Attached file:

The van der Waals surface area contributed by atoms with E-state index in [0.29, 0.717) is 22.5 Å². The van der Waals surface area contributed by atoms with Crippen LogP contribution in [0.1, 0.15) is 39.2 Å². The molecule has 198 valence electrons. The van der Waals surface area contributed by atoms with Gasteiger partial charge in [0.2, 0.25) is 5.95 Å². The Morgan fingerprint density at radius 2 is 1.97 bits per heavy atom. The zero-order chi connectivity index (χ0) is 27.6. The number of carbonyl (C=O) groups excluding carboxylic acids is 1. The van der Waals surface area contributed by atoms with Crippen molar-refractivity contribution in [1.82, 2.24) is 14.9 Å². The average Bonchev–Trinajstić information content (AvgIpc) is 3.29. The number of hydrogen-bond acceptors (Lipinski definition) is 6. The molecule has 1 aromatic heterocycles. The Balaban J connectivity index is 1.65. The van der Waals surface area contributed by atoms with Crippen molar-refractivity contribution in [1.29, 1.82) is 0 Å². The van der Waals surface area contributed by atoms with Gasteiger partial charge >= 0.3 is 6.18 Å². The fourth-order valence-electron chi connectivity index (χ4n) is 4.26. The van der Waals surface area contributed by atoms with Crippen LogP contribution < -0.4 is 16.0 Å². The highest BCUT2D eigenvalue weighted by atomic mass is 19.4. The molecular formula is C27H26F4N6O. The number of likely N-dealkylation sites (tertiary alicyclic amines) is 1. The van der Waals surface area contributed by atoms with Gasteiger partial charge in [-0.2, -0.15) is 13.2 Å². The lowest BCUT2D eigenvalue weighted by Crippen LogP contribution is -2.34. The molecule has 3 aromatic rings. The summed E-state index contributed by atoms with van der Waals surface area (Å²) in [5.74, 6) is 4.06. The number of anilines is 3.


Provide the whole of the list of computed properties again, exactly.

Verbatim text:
The van der Waals surface area contributed by atoms with E-state index in [0.29, 0.717) is 22.5 Å². The van der Waals surface area contributed by atoms with Crippen LogP contribution in [0.1, 0.15) is 39.2 Å². The molecule has 198 valence electrons. The van der Waals surface area contributed by atoms with Gasteiger partial charge in [0.2, 0.25) is 5.95 Å². The Morgan fingerprint density at radius 2 is 1.97 bits per heavy atom. The zero-order chi connectivity index (χ0) is 27.6. The number of carbonyl (C=O) groups excluding carboxylic acids is 1. The van der Waals surface area contributed by atoms with Crippen molar-refractivity contribution in [1.82, 2.24) is 14.9 Å². The average Bonchev–Trinajstić information content (AvgIpc) is 3.29. The number of hydrogen-bond acceptors (Lipinski definition) is 6. The molecule has 1 aromatic heterocycles. The Balaban J connectivity index is 1.65. The van der Waals surface area contributed by atoms with Crippen molar-refractivity contribution in [1.29, 1.82) is 0 Å². The van der Waals surface area contributed by atoms with Gasteiger partial charge >= 0.3 is 6.18 Å². The fourth-order valence-electron chi connectivity index (χ4n) is 4.26. The van der Waals surface area contributed by atoms with Crippen LogP contribution < -0.4 is 16.0 Å². The highest BCUT2D eigenvalue weighted by atomic mass is 19.4. The molecular formula is C27H26F4N6O. The number of likely N-dealkylation sites (tertiary alicyclic amines) is 1. The van der Waals surface area contributed by atoms with Gasteiger partial charge in [-0.2, -0.15) is 13.2 Å². The lowest BCUT2D eigenvalue weighted by Crippen LogP contribution is -2.34. The molecule has 3 aromatic rings. The summed E-state index contributed by atoms with van der Waals surface area (Å²) in [5.74, 6) is 4.06. The number of anilines is 3.